The District (newspaper)
The District Weekly was a weekly alternative newspaper published in Long Beach, California, USA. It was founded in 2007, and published weekly issues between April 2007 and March 2010, going out of business shortly before its third anniversary.
The District Weekly was started by several former employees of the OC Weekly, then headquartered in Santa Ana. They included Patt Buchanan, Miles Clements, Theo Douglas, Ellen Griley, Steve Lowery, Heather Swaim, Will Swaim, Dave Wielenga, and Chris Ziegler.
Like other alternate papers, the District mixed news stories, feature stories, and extensive entertainment listings.
The District primarily covered Long Beach, but also surrounding cities; and for a time featured a separate, ill-fated Orange County edition that was eventually discontinued.
It was available free of charge, and was designed to be advertiser-supported—following the "traditional" model of many alternative weekly newspapers.
But advertising lagged, to the degree where the District found itself hamstrung by those of its continuing advertisers who did not keep up with their bills.
Additionally, the newspaper was beset by several advertising boycotts by local merchants, frustrated by the bright light of its coverage—too illuminating for a big "small town" like Long Beach.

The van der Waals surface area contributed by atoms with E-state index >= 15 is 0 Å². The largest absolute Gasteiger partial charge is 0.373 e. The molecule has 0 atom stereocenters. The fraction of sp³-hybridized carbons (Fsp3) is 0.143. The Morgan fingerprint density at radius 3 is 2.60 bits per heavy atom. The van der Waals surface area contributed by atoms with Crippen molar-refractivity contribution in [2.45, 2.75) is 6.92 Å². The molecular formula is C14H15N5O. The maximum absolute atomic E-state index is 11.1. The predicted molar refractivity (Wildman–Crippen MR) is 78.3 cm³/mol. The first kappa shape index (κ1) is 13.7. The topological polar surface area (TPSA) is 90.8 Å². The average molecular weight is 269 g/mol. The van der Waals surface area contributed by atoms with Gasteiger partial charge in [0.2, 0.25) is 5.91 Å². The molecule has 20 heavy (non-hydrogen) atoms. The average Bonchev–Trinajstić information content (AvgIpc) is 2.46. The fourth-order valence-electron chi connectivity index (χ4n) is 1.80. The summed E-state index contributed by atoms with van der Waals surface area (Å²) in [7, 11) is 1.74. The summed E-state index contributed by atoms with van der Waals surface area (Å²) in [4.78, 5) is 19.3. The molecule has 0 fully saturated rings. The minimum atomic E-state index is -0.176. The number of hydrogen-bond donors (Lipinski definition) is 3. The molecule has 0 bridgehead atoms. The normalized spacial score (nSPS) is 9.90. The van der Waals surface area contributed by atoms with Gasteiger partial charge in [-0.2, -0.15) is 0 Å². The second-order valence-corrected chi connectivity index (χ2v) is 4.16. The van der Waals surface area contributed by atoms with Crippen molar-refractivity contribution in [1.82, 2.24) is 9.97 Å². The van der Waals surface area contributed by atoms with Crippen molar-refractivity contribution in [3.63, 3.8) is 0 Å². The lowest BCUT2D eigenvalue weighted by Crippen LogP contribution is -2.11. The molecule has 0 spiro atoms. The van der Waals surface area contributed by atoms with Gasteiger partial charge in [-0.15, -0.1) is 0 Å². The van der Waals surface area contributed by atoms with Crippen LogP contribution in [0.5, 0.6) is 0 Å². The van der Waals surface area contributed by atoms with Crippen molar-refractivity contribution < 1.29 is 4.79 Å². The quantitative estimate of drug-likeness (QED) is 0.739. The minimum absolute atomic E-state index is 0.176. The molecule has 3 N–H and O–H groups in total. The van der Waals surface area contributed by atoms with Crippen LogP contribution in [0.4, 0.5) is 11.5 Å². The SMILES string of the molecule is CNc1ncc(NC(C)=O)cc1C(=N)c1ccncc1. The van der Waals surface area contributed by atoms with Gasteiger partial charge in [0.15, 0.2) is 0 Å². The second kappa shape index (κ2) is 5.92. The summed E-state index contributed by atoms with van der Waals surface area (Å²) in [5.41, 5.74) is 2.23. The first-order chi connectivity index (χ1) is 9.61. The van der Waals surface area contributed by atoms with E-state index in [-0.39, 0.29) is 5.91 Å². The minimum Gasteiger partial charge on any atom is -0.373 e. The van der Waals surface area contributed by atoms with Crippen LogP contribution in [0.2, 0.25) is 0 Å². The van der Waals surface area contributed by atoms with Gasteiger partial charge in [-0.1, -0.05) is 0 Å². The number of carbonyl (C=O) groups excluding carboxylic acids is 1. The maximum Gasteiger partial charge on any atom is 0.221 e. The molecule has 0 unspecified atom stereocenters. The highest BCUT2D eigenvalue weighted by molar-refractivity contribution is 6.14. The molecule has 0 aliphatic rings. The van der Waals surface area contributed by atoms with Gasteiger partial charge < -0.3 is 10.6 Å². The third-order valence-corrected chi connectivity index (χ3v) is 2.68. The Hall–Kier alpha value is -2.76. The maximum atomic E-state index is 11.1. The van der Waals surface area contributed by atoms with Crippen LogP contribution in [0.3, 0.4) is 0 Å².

Having run through funds provided by its initial investors, District editors contemplated staff reductions in December 2010—the holidays being the traditional time for layoffs in the newspaper industry—and after a brief, tortuous winter, the newspaper was shuttered in mid-March 2010.
Heather Swaim, one of four partners who initially started the District, subsequently filed with the California Secretary of State's office to cancel the corporation which published the District, Seven Days Publishing LLC.
In November 2010, the California Labor Commission found that six former District employees were owed more than $70,000 for unpaid vacation pay. To date, these monies have not been paid.
The District Weekly's official website, noted below, came down not long after the newspaper went out of business. Its web address went up for auction earlier this year, and was successfully sold for around $1,000.
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